Connecticut Independents Organize Against Democratic-Republican Ruling Coalition

Last summer, in a post on grassroots independent and third party activism in Connecticut, I wrote:
It should come as no surprise that one of the two Independents in the US senate represents the state of Connecticut. The majority of voters in the state are not affiliated with any political party whatsoever. And their numbers are growing. In 1989, Independents accounted for 33% of registered voters in the state. In 2004, 44% of registered voters in the state were not affiliated with any party . . . Late last year, the Stamford Plus reported that there were twenty-four active parties in Connecticut. This year has witnessed the foundation of at least two more. The Milford, Connecticut Independent Party was launched in April, and now residents in the town of Chester have launched the Common Ground Party.
The New Haven Register reports that the Milford Independent Party is currently in the process of formalizing its organizational structure to put themselves in a position to defeat the ruling Democratic-Republican establishment coalition:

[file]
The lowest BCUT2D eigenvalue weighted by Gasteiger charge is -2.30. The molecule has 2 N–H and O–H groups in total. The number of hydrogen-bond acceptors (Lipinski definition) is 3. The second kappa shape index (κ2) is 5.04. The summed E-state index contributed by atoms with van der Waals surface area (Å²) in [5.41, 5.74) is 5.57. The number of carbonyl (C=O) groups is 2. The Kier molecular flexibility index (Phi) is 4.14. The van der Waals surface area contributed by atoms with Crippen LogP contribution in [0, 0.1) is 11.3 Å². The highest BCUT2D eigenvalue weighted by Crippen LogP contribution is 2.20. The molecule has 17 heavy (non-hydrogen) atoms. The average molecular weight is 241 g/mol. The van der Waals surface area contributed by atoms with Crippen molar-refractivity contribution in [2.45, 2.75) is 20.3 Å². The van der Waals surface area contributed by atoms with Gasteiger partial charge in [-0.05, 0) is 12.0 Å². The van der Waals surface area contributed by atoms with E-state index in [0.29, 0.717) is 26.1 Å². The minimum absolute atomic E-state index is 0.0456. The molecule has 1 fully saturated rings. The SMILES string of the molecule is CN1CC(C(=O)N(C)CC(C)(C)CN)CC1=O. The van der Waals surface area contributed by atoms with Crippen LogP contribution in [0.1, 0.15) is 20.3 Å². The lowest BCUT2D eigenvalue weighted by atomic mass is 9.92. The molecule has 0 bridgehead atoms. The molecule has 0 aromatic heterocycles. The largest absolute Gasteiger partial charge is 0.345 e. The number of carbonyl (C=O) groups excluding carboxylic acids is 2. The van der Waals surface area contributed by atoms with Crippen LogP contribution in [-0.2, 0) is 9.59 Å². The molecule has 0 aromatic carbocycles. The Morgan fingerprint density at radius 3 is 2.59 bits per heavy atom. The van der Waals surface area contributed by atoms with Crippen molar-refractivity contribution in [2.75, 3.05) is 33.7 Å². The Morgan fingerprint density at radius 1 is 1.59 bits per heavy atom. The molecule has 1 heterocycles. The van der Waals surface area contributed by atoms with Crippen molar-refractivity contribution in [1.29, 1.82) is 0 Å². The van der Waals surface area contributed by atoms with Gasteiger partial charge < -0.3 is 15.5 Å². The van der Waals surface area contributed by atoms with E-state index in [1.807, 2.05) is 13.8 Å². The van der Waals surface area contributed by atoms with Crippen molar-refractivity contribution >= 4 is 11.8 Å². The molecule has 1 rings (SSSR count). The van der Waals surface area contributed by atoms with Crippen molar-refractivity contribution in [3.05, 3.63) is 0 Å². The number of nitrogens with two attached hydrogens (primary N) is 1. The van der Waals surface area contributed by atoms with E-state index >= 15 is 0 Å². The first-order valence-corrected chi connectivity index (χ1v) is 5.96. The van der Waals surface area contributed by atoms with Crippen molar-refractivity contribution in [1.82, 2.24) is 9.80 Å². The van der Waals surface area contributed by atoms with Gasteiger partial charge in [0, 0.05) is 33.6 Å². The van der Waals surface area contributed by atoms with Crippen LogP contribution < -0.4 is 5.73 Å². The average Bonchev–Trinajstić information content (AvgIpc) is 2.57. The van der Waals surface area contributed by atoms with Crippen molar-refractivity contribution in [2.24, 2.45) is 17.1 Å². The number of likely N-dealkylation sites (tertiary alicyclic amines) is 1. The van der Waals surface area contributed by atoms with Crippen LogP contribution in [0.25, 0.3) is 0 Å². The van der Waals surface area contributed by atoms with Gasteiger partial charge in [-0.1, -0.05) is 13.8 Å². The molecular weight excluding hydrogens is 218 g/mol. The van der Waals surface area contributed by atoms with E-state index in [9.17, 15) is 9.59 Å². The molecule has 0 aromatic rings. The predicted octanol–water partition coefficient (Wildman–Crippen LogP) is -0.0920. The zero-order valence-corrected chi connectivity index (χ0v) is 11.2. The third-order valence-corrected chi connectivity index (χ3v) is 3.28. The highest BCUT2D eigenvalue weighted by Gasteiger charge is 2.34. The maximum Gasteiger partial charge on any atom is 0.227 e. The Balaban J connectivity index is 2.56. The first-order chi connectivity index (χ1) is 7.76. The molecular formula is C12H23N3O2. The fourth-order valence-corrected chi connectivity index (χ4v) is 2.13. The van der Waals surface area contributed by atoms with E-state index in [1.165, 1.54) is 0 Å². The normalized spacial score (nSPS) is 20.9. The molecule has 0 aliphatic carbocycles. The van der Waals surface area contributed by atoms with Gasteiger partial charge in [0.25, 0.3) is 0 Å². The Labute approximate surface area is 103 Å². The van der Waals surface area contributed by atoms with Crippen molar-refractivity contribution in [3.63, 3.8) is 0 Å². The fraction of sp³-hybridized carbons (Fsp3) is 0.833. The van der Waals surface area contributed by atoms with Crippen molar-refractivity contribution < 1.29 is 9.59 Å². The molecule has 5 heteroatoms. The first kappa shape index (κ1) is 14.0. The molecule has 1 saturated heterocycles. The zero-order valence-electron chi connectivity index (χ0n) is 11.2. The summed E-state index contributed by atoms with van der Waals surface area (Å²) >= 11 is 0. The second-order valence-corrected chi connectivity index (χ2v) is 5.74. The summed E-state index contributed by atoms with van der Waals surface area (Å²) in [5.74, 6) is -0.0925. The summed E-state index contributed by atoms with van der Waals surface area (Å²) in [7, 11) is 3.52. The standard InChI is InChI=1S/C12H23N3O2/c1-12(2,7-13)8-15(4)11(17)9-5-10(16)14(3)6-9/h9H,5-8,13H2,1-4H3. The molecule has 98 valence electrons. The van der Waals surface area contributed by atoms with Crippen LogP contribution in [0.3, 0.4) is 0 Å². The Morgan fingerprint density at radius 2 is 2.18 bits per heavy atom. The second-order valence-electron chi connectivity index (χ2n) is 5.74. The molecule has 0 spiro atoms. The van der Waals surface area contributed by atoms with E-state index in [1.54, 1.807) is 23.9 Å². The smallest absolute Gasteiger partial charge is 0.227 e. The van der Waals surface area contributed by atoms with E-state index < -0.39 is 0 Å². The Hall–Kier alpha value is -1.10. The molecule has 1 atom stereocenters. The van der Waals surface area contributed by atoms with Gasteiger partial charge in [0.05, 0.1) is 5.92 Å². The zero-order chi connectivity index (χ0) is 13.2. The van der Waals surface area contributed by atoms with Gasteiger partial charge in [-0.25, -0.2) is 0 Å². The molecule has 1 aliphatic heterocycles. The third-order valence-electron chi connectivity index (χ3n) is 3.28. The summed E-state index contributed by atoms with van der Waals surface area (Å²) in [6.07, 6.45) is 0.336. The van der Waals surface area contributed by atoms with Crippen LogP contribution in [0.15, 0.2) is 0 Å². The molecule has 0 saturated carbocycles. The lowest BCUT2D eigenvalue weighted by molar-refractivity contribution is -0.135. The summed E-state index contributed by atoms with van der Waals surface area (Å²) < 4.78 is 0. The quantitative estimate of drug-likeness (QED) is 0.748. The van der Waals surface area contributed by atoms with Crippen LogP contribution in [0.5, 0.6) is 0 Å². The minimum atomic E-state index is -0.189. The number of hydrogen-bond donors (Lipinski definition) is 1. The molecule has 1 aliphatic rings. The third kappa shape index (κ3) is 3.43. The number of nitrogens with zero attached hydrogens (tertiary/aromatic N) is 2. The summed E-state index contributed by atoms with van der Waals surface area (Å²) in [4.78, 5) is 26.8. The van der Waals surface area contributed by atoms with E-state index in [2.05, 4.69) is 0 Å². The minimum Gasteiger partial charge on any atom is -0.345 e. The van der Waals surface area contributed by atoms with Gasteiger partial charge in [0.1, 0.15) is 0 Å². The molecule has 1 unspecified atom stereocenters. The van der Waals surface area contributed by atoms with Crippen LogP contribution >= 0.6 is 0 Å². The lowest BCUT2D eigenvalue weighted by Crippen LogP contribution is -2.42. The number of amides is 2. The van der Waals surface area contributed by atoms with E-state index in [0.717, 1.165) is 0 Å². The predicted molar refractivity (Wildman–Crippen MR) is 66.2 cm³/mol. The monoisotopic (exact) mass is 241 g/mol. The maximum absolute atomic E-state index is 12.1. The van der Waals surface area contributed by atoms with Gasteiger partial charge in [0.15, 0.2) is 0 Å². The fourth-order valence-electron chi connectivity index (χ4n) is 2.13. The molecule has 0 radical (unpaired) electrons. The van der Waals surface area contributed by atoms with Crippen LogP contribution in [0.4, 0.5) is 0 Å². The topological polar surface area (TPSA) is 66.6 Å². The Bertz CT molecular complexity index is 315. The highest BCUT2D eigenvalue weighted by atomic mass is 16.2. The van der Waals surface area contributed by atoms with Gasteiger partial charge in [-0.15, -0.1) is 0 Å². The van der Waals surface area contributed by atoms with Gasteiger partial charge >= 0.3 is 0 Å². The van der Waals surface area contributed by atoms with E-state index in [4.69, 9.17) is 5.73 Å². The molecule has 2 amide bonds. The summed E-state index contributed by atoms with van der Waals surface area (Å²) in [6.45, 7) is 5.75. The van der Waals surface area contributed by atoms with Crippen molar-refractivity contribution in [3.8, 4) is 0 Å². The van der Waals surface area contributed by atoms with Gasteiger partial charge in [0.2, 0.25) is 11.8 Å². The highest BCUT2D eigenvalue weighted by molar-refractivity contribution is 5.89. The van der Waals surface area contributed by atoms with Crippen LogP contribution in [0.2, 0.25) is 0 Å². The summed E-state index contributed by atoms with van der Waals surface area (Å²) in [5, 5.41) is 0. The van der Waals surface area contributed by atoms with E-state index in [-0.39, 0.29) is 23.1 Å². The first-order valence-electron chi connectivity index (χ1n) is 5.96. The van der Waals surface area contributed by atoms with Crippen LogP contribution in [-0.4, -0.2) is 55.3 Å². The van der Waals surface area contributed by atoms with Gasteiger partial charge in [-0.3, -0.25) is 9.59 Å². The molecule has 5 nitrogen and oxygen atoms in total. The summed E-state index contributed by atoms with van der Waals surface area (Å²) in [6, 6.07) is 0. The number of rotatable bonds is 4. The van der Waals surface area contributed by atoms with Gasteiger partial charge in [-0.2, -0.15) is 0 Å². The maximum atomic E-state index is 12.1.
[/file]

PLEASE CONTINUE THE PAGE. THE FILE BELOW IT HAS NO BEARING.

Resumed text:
The Milford Independent Party is planning to create a more formal organizational structure, which leaders hope will put them on an equal playing field with Republicans and Democrats. At a meeting Monday, the party will form a town committee, adopt bylaws, elect officers and attempt to recruit a full slate of candidates for state and local elections . . .

Stephen Borer, an organizer who ran for the Board of Aldermen from the 1st District in November, said it’s time to offer another alternative. “People are tired of the two-party system not working for them,” he said . . . Borer added that the party will seek to nominate a full slate of candidates for state and local elections. The Milford group will become affiliated with the state Independent Party.

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